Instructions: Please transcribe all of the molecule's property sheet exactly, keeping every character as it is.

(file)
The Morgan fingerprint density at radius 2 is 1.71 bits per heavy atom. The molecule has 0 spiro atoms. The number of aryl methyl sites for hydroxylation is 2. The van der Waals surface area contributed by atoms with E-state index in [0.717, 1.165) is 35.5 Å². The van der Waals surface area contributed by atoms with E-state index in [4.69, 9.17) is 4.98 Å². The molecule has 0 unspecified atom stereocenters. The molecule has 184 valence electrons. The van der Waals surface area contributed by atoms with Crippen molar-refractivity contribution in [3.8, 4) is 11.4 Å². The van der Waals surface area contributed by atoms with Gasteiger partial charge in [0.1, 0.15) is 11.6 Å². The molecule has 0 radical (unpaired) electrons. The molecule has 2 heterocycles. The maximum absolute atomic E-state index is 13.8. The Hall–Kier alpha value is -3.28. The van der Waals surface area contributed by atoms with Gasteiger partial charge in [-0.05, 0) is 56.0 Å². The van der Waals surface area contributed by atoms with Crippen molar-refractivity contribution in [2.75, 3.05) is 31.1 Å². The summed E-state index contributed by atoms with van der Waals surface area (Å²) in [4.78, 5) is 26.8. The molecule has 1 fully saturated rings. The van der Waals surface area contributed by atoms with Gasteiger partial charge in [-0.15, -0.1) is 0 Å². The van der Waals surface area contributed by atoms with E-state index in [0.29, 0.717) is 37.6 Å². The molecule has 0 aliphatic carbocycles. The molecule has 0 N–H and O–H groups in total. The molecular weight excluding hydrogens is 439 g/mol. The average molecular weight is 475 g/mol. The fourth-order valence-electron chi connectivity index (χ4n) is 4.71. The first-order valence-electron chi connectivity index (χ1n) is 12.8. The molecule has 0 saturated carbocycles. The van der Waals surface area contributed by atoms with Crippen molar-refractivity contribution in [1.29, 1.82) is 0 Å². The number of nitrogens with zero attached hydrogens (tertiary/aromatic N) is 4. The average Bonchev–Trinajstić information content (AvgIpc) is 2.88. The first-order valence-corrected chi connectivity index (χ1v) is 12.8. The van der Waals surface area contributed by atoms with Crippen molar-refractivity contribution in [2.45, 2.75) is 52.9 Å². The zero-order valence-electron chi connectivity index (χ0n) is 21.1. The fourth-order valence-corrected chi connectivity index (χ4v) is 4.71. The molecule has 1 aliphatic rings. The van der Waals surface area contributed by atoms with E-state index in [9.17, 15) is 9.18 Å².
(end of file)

The Morgan fingerprint density at radius 2 is 1.71 bits per heavy atom. The molecule has 0 spiro atoms. The number of aryl methyl sites for hydroxylation is 2. The van der Waals surface area contributed by atoms with E-state index in [0.717, 1.165) is 35.5 Å². The van der Waals surface area contributed by atoms with E-state index in [4.69, 9.17) is 4.98 Å². The molecule has 0 unspecified atom stereocenters. The molecule has 184 valence electrons. The van der Waals surface area contributed by atoms with Crippen molar-refractivity contribution in [3.8, 4) is 11.4 Å². The van der Waals surface area contributed by atoms with Gasteiger partial charge in [0.1, 0.15) is 11.6 Å². The molecule has 0 radical (unpaired) electrons. The molecule has 2 heterocycles. The maximum absolute atomic E-state index is 13.8. The Hall–Kier alpha value is -3.28. The van der Waals surface area contributed by atoms with Gasteiger partial charge in [-0.05, 0) is 56.0 Å². The van der Waals surface area contributed by atoms with Crippen molar-refractivity contribution in [2.75, 3.05) is 31.1 Å². The summed E-state index contributed by atoms with van der Waals surface area (Å²) in [4.78, 5) is 26.8. The molecule has 1 fully saturated rings. The van der Waals surface area contributed by atoms with Gasteiger partial charge in [-0.15, -0.1) is 0 Å². The van der Waals surface area contributed by atoms with E-state index in [0.29, 0.717) is 37.6 Å². The molecule has 0 aliphatic carbocycles. The molecule has 0 N–H and O–H groups in total. The molecular weight excluding hydrogens is 439 g/mol. The average molecular weight is 475 g/mol. The fourth-order valence-electron chi connectivity index (χ4n) is 4.71. The first-order valence-electron chi connectivity index (χ1n) is 12.8. The molecule has 0 saturated carbocycles. The van der Waals surface area contributed by atoms with Crippen molar-refractivity contribution in [1.29, 1.82) is 0 Å². The number of nitrogens with zero attached hydrogens (tertiary/aromatic N) is 4. The average Bonchev–Trinajstić information content (AvgIpc) is 2.88. The first-order valence-corrected chi connectivity index (χ1v) is 12.8. The van der Waals surface area contributed by atoms with Crippen molar-refractivity contribution in [2.45, 2.75) is 52.9 Å². The zero-order valence-electron chi connectivity index (χ0n) is 21.1. The fourth-order valence-corrected chi connectivity index (χ4v) is 4.71. The molecule has 1 aliphatic rings. The van der Waals surface area contributed by atoms with E-state index in [9.17, 15) is 9.18 Å².